Which physical findings are characteristic of the less common variants of porokeratosis?

Updated: Oct 09, 2020
  • Author: Amarateedha Prak LeCourt, MD; Chief Editor: William D James, MD  more...
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Answer

Porokeratosis ptychotropica presents with multiple plaques involving the medial buttocks and gluteal cleft, clinically resembling psoriasis.

Patients with porokeratotic adnexal ostial nevus develop hyperkeratotic papules and plaques, and occasionally punctate pits filled with a comedolike keratin plug. The lesions are typically on the extremities and occasionally the trunk and/or face. If present at birth, they may present as erosions that evolve into darker brown, well-marginated linear plaques. Pterygium formation can occur if lesions extend into the nail bed. Lesions are often distributed along the lines of Blaschko.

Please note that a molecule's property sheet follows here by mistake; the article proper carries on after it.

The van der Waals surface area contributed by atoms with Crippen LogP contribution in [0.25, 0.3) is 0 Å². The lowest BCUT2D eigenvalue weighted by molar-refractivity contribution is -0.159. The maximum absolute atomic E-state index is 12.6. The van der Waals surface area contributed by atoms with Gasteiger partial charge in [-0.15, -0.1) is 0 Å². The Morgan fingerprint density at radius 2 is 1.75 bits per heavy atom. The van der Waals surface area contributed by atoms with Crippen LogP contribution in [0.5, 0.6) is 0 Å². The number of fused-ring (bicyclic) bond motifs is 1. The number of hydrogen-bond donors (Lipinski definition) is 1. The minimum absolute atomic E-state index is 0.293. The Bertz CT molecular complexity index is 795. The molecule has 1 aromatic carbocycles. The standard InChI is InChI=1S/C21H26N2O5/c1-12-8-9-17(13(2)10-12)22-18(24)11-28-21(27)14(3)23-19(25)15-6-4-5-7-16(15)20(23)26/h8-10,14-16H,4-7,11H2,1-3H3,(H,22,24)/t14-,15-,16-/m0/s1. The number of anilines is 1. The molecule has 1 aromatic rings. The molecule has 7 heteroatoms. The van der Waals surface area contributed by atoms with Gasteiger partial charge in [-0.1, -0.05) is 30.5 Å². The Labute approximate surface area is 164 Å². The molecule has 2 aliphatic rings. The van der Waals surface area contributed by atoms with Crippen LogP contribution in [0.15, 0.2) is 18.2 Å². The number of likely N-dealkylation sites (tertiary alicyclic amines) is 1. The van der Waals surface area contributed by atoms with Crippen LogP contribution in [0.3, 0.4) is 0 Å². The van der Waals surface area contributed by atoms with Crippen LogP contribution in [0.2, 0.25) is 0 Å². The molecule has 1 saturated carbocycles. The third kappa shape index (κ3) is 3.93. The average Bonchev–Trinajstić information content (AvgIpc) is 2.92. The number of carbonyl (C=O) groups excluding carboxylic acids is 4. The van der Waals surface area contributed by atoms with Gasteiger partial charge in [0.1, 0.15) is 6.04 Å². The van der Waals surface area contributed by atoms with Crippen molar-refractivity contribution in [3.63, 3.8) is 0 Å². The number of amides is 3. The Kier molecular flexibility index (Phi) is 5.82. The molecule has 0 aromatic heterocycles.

Rare case reports of porokeratotic adnexal ostial nevus (PAON) describe other findings, including psoriasis, focal anhidrosis, developmental delay, seizures, scoliosis, hemiparesis, polyneuropathy, hyperthyroidism, hearing loss, and breast hypoplasia. Squamous cell carcinoma has been reported to develop within well-established lesions. Additionally, late-onset lesions developing during adulthood may be clinically indistinguishable from PPPD. [68]


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